In addition to the upfront cost, despite cedar’s rot-resistant nature, it still has a shorter lifespan than treated lumber when in contact with soil (17).  Researchers at the University of Georgia report that fence posts made of treated pine can last up to twice as long as western cedar. Even comparing the best case for cedar to the worst case for treated lumber, the treated lumber still lasts longer (17).  Although a fence post isn’t exactly the same as a raised bed it does give a good idea of how the different woods will respond to being in constant contact with soil and regional weather conditions.

 

Final Thoughts

We hope that we have been able to address and alleviate many of the concerns gardeners often voice at the use of treated lumber in local community garden projects. If not, please do not hesitate to reach out to our staff to ask questions!

Footnote:

  1. In 2002, the U.S. registrants of CCA wood preservatives voluntarily proposed the withdrawal of certain uses, including virtually all residential uses, for their products. The Agency approved these changes effective December 31, 2003 and effectively restricted the use of CCA to the treatment of wood used primarily in industrial and agricultural applications. In addition, effective May 28, 2003, all non-pressure treatments for arsenical products (e.g., brush, dips) were also voluntarily withdrawn by registrants.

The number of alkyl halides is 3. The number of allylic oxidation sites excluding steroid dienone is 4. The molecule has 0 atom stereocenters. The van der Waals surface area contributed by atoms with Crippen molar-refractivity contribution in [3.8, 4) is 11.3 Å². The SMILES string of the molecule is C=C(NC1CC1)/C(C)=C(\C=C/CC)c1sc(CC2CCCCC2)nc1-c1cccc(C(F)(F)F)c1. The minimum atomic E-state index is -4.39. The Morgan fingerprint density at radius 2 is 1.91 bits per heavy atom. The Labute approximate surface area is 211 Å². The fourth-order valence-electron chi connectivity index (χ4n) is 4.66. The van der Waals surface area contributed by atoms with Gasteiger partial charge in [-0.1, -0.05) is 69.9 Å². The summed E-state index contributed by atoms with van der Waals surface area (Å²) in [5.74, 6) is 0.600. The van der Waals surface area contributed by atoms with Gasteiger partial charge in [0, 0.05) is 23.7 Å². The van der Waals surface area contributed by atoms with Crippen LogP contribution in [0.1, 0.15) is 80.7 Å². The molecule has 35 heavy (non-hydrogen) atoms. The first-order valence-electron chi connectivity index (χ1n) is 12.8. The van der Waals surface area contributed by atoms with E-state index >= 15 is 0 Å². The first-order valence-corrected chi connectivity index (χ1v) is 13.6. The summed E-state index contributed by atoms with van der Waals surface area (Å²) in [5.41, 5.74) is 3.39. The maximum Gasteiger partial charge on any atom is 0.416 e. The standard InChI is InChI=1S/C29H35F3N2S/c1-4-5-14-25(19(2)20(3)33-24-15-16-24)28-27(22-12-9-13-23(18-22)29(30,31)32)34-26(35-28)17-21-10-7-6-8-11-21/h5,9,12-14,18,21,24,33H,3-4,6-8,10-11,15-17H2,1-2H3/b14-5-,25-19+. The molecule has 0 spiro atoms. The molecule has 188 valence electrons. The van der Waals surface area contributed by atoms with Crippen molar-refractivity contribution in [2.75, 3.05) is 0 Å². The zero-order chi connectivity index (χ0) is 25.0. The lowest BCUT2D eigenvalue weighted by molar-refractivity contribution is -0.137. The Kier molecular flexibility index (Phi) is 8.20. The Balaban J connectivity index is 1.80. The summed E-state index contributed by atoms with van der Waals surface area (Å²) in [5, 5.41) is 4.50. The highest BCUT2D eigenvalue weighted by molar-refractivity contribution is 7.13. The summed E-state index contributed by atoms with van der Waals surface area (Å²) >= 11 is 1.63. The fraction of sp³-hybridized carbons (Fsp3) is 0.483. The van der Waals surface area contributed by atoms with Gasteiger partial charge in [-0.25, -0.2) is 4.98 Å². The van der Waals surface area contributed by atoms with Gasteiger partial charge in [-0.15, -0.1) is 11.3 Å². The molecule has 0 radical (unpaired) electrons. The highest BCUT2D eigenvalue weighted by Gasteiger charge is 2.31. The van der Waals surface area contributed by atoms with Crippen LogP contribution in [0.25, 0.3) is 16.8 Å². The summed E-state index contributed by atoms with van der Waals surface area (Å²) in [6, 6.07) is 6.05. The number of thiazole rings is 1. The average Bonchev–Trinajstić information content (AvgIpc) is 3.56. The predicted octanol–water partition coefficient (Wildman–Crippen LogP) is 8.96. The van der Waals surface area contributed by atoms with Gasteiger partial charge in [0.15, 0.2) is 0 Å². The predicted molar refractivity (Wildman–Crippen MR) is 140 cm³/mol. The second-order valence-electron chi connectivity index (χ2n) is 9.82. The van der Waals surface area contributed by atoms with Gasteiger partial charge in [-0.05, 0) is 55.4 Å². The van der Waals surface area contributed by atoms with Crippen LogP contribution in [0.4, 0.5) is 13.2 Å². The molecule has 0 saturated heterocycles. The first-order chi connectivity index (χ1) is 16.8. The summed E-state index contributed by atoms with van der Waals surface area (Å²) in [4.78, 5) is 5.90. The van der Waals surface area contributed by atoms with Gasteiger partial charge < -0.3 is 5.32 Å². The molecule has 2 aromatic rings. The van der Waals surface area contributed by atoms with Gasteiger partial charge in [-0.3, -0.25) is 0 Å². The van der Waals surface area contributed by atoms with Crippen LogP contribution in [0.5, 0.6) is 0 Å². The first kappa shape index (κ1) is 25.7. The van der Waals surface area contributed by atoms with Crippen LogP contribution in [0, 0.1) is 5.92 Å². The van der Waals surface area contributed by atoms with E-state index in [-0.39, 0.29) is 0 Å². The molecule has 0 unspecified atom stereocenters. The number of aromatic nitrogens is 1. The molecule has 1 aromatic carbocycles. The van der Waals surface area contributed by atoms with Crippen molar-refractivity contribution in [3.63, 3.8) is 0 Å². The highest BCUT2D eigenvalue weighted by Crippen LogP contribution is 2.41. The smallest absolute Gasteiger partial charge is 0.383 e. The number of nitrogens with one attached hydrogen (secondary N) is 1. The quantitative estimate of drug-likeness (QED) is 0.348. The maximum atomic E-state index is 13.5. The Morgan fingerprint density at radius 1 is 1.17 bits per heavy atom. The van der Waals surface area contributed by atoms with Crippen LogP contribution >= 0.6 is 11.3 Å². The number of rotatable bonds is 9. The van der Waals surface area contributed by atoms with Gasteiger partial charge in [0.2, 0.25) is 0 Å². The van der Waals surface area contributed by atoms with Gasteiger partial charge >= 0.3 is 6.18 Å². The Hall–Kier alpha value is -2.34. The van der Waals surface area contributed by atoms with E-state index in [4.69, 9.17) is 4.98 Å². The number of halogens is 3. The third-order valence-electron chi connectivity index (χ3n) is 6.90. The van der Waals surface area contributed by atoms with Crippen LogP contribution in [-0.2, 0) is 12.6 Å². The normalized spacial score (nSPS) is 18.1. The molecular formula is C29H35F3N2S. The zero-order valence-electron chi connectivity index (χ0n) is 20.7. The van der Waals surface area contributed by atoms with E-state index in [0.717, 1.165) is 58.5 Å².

Sources Cited:

1. https://www.extension.umn.edu/garden/yard-garden/landscaping/selecting-preservative-treated-wood/

2. http://extension.psu.edu/plants/crops/esi/treated-lumber

3. https://www.youtube.com/watch?v=NzL6gLKUq_4

4. https://www.epa.gov/ingredients-used-pesticide-products/chromated-arsenicals-cca

5. http://agriculture.mo.gov/plants/pdf/wood.pdf

6. https://www.fs.fed.us/t-d/pubs/pdfpubs/pdf06772809/pdf06772809dpi72pt03.pdf

7. https://www.scscertified.com/products/cert_pdfs/Koppers_2017_SCS-EPP-01699b_s.pdf

8. https://www.scsglobalservices.com/environmentally-preferable-product

9. http://extension.missouri.edu/p/G6985

10. http://www3.extension.umn.edu/sites/default/files/download/PM870B.pdf

11. http://www.culpeperwood.com/images/uploads/mplwpreservativetreatmentspec.pdf

12. https://www.fs.usda.gov/treesearch-beta/pubs/21521

13. https://circabc.europa.eu/sd/a/ac8b201b-9872-4675-978e-0a11ceb13a5a/Assessment%20report%20tebuconazole.pdf

14. https://www.researchgate.net/publication/227160346_Leaching_of_oxadyxil_and_tebuconazole_in_Colombian_soil

15. Field scale dissipation of tebuconazole in a vineyard soil amended with spent mushroom substrate and its potential environmental impact.

16http://extension.uga.edu/publications/detail.cfm?number=C1027-5

17. http://extension.uga.edu/publications/detail.cfm?number=C1027-5